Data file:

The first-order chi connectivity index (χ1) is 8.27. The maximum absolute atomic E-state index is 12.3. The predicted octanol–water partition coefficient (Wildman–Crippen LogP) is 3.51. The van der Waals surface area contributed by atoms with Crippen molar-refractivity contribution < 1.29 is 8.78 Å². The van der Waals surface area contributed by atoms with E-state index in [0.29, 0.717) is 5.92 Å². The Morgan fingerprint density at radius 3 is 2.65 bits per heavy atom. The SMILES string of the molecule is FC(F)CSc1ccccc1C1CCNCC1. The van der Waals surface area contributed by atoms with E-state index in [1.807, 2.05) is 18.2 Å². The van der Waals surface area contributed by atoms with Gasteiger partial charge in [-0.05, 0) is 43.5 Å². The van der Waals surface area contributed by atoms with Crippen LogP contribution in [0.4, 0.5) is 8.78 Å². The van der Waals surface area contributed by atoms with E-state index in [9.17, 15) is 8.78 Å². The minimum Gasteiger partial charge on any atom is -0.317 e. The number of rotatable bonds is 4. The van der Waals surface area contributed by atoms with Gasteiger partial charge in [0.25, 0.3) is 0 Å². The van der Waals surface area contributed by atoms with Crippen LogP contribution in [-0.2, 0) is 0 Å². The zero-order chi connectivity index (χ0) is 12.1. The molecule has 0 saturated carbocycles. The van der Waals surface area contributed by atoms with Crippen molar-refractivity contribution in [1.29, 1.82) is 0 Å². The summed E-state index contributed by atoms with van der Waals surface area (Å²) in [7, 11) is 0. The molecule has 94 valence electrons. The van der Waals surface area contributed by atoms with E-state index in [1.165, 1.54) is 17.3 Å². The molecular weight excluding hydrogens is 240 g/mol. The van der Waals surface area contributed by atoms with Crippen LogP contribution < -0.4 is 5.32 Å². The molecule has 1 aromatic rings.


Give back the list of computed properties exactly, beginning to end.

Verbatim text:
The first-order chi connectivity index (χ1) is 8.27. The maximum absolute atomic E-state index is 12.3. The predicted octanol–water partition coefficient (Wildman–Crippen LogP) is 3.51. The van der Waals surface area contributed by atoms with Crippen molar-refractivity contribution < 1.29 is 8.78 Å². The van der Waals surface area contributed by atoms with E-state index in [0.29, 0.717) is 5.92 Å². The Morgan fingerprint density at radius 3 is 2.65 bits per heavy atom. The SMILES string of the molecule is FC(F)CSc1ccccc1C1CCNCC1. The van der Waals surface area contributed by atoms with E-state index in [1.807, 2.05) is 18.2 Å². The van der Waals surface area contributed by atoms with Gasteiger partial charge in [-0.05, 0) is 43.5 Å². The van der Waals surface area contributed by atoms with Crippen LogP contribution in [0.4, 0.5) is 8.78 Å². The van der Waals surface area contributed by atoms with E-state index in [9.17, 15) is 8.78 Å². The minimum Gasteiger partial charge on any atom is -0.317 e. The number of rotatable bonds is 4. The van der Waals surface area contributed by atoms with Gasteiger partial charge in [0.25, 0.3) is 0 Å². The van der Waals surface area contributed by atoms with Crippen LogP contribution in [-0.2, 0) is 0 Å². The zero-order chi connectivity index (χ0) is 12.1. The molecule has 0 saturated carbocycles. The van der Waals surface area contributed by atoms with Crippen molar-refractivity contribution in [1.29, 1.82) is 0 Å². The summed E-state index contributed by atoms with van der Waals surface area (Å²) in [7, 11) is 0. The molecule has 94 valence electrons. The van der Waals surface area contributed by atoms with E-state index in [1.165, 1.54) is 17.3 Å². The molecular weight excluding hydrogens is 240 g/mol. The van der Waals surface area contributed by atoms with Crippen LogP contribution < -0.4 is 5.32 Å². The molecule has 1 aromatic rings.